Remember, light is the most powerful force regulating your circadian rhythm. If it’s nighttime at your destination, reduce light exposure at the airport and during the flight (using sunglasses or eye covers). Opt for a light meal, like pasta, at the airport. Skip dinner on the flight, aiming to sleep aided by shades, earplugs, and melatonin.

Long-haul flights typically serve breakfast that aligns with morning time at your destination. Opt for the highest protein/fat breakfast to activate your digestion. Open the window, play games on your computer; you want to maximize light exposure and try to stay active. Upon arrival in daylight hours, spend your day immersed in ample light, stay active, and eat high protein/fat meals during the day. 

Conquer Jet Lag: Sync Your Circadian Rhythms to Your Destination's Time Zone

As evening nears, opt for a lighter early evening meal and reduce your light exposure. Make your new bedroom totally dark, cool and hushed.

Consider using an app like “Timeshifter” or “Jet Lag Rooster”; they provide personalized plans tailored to your travel details, facilitating a smoother adjustment to a new time zone.

Social Jet lag: What you Need to Know

Social jet lag arises when our sleep and wake times differ between workdays and days off. Like regular jet lag, it disrupts our circadian rhythms.

Our sleep preferences, called chronotypes, determine whether we are early birds or night owls. These preferences are influenced by genetics and tend to shift as we age. While younger adults often lean toward being night owls, most become early risers with age. However, societal schedules, primarily designed for early risers, can challenge the sleep patterns of night owls, causing various health issues such as weight gain, heart problems, mood swings, and cognitive difficulties.

To address this disparity, some institutions, particularly schools, are adjusting their start times, especially for teenagers, recognizing the benefits of accommodating their natural sleep patterns. For individuals with flexible work schedules, aligning their sleep-wake cycle to their chronotype is crucial, keeping in mind the three steps for circadian realignment:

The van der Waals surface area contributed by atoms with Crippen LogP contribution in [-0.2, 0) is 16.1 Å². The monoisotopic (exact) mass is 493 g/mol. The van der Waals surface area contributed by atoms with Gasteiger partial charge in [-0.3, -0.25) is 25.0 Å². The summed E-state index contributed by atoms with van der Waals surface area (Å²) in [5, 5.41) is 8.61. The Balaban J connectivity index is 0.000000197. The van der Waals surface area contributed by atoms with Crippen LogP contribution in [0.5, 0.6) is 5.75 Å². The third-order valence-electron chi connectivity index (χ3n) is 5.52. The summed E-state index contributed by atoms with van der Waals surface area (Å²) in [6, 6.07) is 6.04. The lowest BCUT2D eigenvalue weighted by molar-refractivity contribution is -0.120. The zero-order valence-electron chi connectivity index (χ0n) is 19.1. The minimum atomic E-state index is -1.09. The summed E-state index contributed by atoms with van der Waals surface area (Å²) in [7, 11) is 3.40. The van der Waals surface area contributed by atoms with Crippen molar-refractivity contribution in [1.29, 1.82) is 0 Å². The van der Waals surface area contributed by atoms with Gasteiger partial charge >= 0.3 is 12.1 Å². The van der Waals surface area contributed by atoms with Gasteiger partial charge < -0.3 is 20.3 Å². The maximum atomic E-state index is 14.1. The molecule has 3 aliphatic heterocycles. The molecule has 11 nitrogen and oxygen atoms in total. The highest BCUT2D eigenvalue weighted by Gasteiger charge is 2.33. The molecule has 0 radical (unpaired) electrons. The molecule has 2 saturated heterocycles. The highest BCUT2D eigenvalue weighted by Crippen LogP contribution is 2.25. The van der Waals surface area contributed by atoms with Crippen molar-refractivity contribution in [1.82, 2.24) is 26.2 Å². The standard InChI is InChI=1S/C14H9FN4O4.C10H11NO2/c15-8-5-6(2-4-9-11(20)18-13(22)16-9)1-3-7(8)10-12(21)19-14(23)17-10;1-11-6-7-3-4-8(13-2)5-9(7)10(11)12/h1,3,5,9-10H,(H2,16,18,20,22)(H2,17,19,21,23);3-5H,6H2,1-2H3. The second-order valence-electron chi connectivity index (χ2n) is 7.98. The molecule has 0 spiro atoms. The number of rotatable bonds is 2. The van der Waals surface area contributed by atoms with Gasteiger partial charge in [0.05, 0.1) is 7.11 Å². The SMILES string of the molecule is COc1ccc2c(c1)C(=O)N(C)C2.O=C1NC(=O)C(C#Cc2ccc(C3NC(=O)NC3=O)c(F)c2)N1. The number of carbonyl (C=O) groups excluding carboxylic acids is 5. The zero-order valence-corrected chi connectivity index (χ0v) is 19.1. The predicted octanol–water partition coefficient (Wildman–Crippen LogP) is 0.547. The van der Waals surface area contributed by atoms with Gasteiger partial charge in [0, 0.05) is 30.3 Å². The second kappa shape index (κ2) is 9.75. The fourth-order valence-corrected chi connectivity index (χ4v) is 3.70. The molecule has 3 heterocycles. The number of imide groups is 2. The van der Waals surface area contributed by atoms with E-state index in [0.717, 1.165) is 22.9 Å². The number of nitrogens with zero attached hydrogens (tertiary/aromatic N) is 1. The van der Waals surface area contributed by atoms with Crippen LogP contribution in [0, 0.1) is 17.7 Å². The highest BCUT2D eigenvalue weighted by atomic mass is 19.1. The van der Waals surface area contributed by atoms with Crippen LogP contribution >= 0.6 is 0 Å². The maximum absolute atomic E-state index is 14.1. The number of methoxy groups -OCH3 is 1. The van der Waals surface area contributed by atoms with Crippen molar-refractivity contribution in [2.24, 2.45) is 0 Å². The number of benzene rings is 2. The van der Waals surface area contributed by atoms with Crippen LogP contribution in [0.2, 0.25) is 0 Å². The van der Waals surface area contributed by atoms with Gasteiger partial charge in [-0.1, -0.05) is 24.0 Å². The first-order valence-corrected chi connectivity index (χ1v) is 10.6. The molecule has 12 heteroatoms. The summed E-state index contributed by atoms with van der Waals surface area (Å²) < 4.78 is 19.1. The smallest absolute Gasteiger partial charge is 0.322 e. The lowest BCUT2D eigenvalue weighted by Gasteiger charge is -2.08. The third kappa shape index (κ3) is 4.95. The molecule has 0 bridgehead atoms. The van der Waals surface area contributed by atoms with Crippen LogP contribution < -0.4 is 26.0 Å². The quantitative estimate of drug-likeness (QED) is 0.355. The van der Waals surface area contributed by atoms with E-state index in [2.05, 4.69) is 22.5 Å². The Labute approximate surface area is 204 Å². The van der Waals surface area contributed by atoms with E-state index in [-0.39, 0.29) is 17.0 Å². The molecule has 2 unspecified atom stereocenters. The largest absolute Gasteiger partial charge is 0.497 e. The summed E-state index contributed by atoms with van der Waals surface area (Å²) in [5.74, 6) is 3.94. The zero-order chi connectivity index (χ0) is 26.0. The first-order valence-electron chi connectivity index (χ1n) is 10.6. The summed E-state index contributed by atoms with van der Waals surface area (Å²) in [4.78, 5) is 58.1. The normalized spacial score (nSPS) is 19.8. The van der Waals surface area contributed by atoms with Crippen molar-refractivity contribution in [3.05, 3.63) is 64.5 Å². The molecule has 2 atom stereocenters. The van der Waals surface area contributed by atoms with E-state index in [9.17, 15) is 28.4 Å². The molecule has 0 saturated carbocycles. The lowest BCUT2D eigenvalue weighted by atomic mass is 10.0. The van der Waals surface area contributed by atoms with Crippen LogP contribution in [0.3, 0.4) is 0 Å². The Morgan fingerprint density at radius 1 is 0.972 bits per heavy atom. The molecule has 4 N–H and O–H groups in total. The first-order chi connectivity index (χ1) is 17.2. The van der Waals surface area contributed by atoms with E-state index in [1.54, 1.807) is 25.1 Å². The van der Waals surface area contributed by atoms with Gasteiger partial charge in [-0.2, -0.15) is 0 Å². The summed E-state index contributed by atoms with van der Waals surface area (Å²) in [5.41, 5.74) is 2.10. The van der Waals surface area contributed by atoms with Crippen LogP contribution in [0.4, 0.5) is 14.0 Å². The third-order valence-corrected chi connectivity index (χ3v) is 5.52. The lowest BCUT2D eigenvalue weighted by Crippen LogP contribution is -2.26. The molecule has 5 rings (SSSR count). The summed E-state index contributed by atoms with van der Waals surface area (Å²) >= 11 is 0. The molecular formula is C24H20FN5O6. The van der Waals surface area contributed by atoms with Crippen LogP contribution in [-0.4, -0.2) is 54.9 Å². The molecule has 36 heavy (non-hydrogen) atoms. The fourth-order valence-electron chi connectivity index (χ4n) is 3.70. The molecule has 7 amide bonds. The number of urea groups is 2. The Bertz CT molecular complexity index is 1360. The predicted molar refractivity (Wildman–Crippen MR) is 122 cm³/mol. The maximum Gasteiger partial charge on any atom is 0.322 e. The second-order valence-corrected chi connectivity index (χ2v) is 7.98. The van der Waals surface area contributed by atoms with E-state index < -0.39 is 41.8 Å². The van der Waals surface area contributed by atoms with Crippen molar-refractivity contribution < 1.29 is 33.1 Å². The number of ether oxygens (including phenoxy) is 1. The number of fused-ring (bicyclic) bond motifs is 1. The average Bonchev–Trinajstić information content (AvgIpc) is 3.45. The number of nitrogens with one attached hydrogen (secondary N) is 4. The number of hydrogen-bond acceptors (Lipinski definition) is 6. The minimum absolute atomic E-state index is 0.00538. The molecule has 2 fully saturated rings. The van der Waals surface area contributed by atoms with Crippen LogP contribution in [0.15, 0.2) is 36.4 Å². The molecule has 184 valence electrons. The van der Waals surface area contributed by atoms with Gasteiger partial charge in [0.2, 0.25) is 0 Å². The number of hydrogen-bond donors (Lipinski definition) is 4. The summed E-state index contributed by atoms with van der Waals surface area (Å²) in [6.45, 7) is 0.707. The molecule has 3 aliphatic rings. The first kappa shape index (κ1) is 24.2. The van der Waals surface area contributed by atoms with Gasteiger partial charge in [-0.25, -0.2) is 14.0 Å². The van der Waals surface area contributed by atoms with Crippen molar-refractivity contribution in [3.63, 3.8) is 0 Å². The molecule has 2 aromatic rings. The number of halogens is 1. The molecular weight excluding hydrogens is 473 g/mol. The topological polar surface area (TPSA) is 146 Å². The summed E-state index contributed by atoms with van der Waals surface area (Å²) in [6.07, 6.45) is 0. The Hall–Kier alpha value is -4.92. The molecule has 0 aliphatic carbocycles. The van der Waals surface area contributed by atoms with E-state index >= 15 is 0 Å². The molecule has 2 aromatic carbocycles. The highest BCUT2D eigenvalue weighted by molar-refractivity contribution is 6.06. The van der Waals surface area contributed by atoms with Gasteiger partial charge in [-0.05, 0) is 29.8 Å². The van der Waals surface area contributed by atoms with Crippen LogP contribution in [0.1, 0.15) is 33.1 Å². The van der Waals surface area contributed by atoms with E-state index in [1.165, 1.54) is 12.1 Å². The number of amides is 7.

• 1) Sync with sunlight.
  • 2) Align activities with the Day/Night cycle.
  • 3) Establish and maintain consistency.
Social jet lag: Misaligned sleep patterns between workdays and days off disrupt circadian rhythms

Indoor Lighting and Circadian Rhythms: Key Considerations

Energy-efficient LED lighting, widely adopted for cost savings, poses health risks due to its high blue light content. While beneficial for alertness, this light disrupts circadian rhythms after dark. Because of this, scientists are now advocating for warning labels on high-blue-light LEDs, especially for evening use.

As concerns surrounding the impact of artificial lighting on health increase, a new category of lighting technology is taking center stage: circadian lighting. These advanced lighting systems are crafted to support the natural circadian rhythms of the human body. Circadian lighting achieves this by adjusting the intensity and wavelength of light throughout the day, providing brighter, cooler, blue-enriched light during the day, which gives way to warmer, dimmer tones in the evening to simulate the natural progression of sunlight. Key players in this domain include Philips Lighting (Signify), Ketra, BIOS Lighting and SkyView.

Skyview Circadian LIghting

For those who may not have access to circadian lighting systems, practical steps can still be taken to harmonize indoor light exposure with your body’s circadian rhythm. During morning hours, maximize exposure to natural daylight and use SAD lamps if it’s still dark outside when you wake. As the day transitions into evening, minimize exposure to blue light by dimming your lights and using bulbs with a warmer color temperature. Consider blue light-blocking glasses in the evening (not during day) if you don’t control your lighting. By consciously adjusting your light exposure, you can support your internal clock and enhance your circadian health.


In our modern era, the prevalence of shift work, frequent jet lag, social jet lag and prolonged indoor living has sparked a 21st-century phenomenon: chronodisruption, the complete desynchronization of our innate biological rhythms.

From a physical standpoint, our bodies resemble machines —how efficiently does a machine operate, and how long does it last when different parts are simultaneously revving up and winding down?

The path to realignment involves three fundamental steps. Firstly, embrace sunlight upon waking and wind down with darkness, aligning with the body’s natural cues. Secondly, synchronize daily activities—such as eating, exercising, and thinking—with the wake-sleep cycle. Finally, establish a personalized routine that suits your lifestyle, emphasizing consistency and a regular sleep schedule.

Remember, your Life is your unique Journey. Let Health be your Guide.